Energy / Climate Change

December 28, 2008


Japanese High School Students Develop Electric Tricycle Powered by Fuel Cells

Keywords: NGO / Citizen Renewable Energy Transportation / Mobility 

JFS/Fuel Cells Tricycle
Copyright Komagane Technical High School

Students in the department of electrical engineering at Komagane Technical High School in Nagano Prefecture have developed an electric tricycle for elementary school pupils, which is powered by hydrogen-fuel cells and an in-wheel motor. It was exhibited at the Youngsters' Science Festival in Ina in August 2008, where the students held a test-ride event. They hope that their tricycle, which emits no carbon dioxide, will inspire kids to think more about environmental issues.

The tricycle is driven by an in-wheel motor in the rear, which is powered by the electricity generated through the reaction of hydrogen stored in a cylinder in the front and oxygen in the air. The on-board motor is an outer-rotor type, in which, unlike a conventional motor whose axis rotates, the stator core of this motor is fixed and the outer rotor rotates. Currently, many automobile manufacturers are involved in conducting research and development on this type of motor.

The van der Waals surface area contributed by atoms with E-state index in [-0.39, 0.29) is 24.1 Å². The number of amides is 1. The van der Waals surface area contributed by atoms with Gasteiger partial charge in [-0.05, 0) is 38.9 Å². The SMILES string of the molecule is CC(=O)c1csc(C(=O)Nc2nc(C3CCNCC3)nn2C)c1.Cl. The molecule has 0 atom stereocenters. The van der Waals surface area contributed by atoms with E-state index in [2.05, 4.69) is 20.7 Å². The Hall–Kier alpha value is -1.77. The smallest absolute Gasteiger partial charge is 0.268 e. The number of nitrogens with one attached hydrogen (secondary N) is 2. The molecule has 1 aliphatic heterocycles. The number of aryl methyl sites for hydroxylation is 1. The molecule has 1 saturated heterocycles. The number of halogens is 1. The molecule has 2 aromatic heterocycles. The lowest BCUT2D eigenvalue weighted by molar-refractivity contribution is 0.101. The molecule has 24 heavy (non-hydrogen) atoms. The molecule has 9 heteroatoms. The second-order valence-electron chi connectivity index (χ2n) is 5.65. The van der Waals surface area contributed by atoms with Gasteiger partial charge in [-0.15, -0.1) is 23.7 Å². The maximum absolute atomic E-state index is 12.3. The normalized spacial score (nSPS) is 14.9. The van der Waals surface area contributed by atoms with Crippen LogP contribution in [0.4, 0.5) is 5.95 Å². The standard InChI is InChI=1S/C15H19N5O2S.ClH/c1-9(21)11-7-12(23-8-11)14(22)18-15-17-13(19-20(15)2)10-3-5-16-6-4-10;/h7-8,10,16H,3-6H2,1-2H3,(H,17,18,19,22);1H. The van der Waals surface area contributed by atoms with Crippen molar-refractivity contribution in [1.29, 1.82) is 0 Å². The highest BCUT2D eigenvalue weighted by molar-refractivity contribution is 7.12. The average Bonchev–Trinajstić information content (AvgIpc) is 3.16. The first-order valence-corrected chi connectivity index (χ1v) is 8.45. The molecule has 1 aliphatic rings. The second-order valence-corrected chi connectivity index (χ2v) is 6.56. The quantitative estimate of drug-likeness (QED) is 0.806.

The school launched its research on new energies in cooperation with regional businesses and the local government in 2003. They first manufactured an in-wheel motor in 2005, and then equipped a number of fuel cell-powered cars with it. These developments were inspired by the local community asking for hands-on technologies that would benefit the environment.

Mr. Satoru Seki, the teacher at the school who has led this project, said, "Students that have grown up surrounded by nature in Nagano Prefecture have shown creativity in their product development. I hope that they will use their talents in developing new technologies that help our world be sustainable, and also enjoy the fruits of their efforts." The students have plans to develop a fuel-cell bicycle for adults, as well as to produce fuel cells themselves, and even fuel cell-powered toys.

Posted: 2008/12/28 06:00:15 AM